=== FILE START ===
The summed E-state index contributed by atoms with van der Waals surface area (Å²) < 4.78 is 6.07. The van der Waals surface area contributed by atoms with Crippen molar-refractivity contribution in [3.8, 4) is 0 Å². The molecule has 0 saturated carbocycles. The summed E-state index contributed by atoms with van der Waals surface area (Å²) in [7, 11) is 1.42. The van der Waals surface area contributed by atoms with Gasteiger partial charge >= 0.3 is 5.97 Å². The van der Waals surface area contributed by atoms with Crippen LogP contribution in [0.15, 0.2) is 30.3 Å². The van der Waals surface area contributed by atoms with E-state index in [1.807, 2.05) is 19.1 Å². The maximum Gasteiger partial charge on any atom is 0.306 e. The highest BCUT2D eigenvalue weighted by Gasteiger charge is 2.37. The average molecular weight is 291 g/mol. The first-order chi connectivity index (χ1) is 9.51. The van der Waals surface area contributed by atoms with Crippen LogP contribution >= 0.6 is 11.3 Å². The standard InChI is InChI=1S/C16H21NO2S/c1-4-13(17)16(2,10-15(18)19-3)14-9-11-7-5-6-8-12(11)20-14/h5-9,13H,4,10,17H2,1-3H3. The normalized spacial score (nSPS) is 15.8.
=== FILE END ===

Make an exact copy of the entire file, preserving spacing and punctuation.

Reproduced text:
The summed E-state index contributed by atoms with van der Waals surface area (Å²) < 4.78 is 6.07. The van der Waals surface area contributed by atoms with Crippen molar-refractivity contribution in [3.8, 4) is 0 Å². The molecule has 0 saturated carbocycles. The summed E-state index contributed by atoms with van der Waals surface area (Å²) in [7, 11) is 1.42. The van der Waals surface area contributed by atoms with Gasteiger partial charge >= 0.3 is 5.97 Å². The van der Waals surface area contributed by atoms with Crippen LogP contribution in [0.15, 0.2) is 30.3 Å². The van der Waals surface area contributed by atoms with E-state index in [1.807, 2.05) is 19.1 Å². The maximum Gasteiger partial charge on any atom is 0.306 e. The highest BCUT2D eigenvalue weighted by Gasteiger charge is 2.37. The average molecular weight is 291 g/mol. The first-order chi connectivity index (χ1) is 9.51. The van der Waals surface area contributed by atoms with Crippen LogP contribution >= 0.6 is 11.3 Å². The standard InChI is InChI=1S/C16H21NO2S/c1-4-13(17)16(2,10-15(18)19-3)14-9-11-7-5-6-8-12(11)20-14/h5-9,13H,4,10,17H2,1-3H3. The normalized spacial score (nSPS) is 15.8.